Hotel Management graduates told to prioritise staff wellbeing

Hotel Management graduates told to prioritise staff wellbeing

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Some 101 graduates from the world-renowned Shannon College of Hotel Management – Photo: Arthur Ellis

The top hoteliers of tomorrow have been urged at their graduation today from Ireland’s top hospitality college to invest time and energy in combatting workplace stress by prioritising staff wellbeing.

Some 101 graduates from the world-renowned Shannon College of Hotel Management – the only third level college in the country with 100% graduate employment since it was founded – received their degrees recently.

And as they did, they were told by their Head of College Dr. Phillip J Smyth, what hugely enjoyable and rewarding careers lay ahead for them but, in a fast-paced industry, they must be conscious of their own and others mental health and wellbeing.

Today’s graduates hailed from 10 countries including Ireland, India, China, USA, Seychelles, and Hungary.  The college founded by one of the country’s great social entrepreneurs, Dr. Brendan O’Regan, in 1951 is a College of NUI Galway.

Graduating students heard from both Head of College Dr. Phillip Smyth and members of its alumni who have gone on to manage some of Irelands and the world’s top hotels.

In his address to the class of 2019, Dr. Smyth urged them to be conscious of the mental health of the staff they will manage and support and look after them as “they are key to the success of your organisation.”

“The physical quality and beauty of the hotel product will be of little value if the people you lead are unhappy in their work. Standards will suffer, and staff turnover will be high; further diminishing performance and increasing recruitment costs.  As tourism continues to boom, the hotel industry must intensify its efforts to retain staff on whom they have expended valuable resources on training and developing.”

The message struck a chord with successful graduates of the college, including the MD of the busiest visitor attraction in the country, the Guinness Storehouse. “People are our most valuable asset, and it’s critical that we nurture them and treat them with dignity and respect,” said Paul Carty.  “A work/life balance is essential, particularly today when technology means we are always on duty. I would always encourage my team to switch off when they finish work. If, for example, somebody’s sleep is affected by working late nights and early mornings, this can have a significant impact on them.”

The former Shannon College of Hotel Management graduate even pointed to the potential danger from lack of sleep.  “In the short term, putting sleep on the back burner may help employees hit their deadlines, but it is likely a poor—and possibly dangerous—long-term strategy. A substantial amount of research has found that sleep is critical to overall performance and wellbeing. A lack of sleep has a direct, negative impact on a person’s body, mind, and spirit, also affecting emotions, temperament, and self-control.  Moreover, and perhaps of most interest to organisations, increased sleep tends to cause individuals to be happier, more engaged, and more creative.”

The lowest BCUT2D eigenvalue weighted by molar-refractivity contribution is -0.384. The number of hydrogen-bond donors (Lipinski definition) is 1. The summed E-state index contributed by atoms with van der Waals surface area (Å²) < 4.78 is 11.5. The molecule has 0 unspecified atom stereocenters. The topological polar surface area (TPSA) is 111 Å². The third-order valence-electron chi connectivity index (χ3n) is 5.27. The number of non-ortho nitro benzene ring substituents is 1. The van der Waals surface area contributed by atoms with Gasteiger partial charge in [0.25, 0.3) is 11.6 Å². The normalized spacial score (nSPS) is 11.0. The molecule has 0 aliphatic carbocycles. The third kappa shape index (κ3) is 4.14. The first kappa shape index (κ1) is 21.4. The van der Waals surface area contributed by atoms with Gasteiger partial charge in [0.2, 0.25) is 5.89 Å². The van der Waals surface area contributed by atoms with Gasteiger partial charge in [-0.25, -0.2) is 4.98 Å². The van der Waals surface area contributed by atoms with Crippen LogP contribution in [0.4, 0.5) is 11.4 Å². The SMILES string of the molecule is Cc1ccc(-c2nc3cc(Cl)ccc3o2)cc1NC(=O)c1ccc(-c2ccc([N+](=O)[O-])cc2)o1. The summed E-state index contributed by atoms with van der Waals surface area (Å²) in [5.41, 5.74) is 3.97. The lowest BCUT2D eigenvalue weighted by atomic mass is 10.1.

Nicky Logue, Manager of the Intercontinental Dublin, also a Shannon graduate, agrees that when workplaces adopt staff wellness programmes, there are huge benefits to both the workforce and the customers. “At the Intercontinental, we have invested heavily in fostering a supportive environment for our staff and it has really paid off. Our guests have even commented on what a pleasant atmosphere there is in the hotel.  Firstly, while I agree that sleep is hugely important, I think equally so is nutrition. We provide free healthy meals for all our staff.  We have a staff gym in the hotel, and we also provide a uniform laundry service. We identified these initiatives as being key to reducing staff stress. It is our way of letting them know that their wellbeing is our concern. If you don’t have a happy team, you won’t have a happy hotel.”

Another member of the college’s high-achieving alumni, Andrew Murphy, Managing Director of Shannon Airport, said that raising the issue showed that the college very much has its finger on the pulse of the industry. “I think stress is an issue that all managers face and it is a very positive thing that graduates are aware of the pivotal role it plays in the productivity of a workplace. The college has always been ahead of its time regarding equipping students for management roles. Typically graduates do exceptionally well, and it’s a credit to the staff of Shannon College of Hotel Management.”

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Chief Reporter Pat Flynn has worked as a journalist for almost 30 years. His career began during the late 1980s when, like many aspiring radio presenters of the time, he worked for local pirate radio stations in Clare and Limerick. Pat joined Clare FM in 1990 where he worked as researcher initially and later presented several different programmes including the station's flagship current affairs programme. He was also the station's News Editor and Deputy Controller of Programmes. Despite leaving in 2003 to pursue a career as a freelance journalist, he continues to work with the station to this day. As well as being the Clare Herald’s Chief Reporter Pat is also freelance journalist and broadcaster, contributing to Ireland’s national newspapers and is a regular contributor to national broadcasters.

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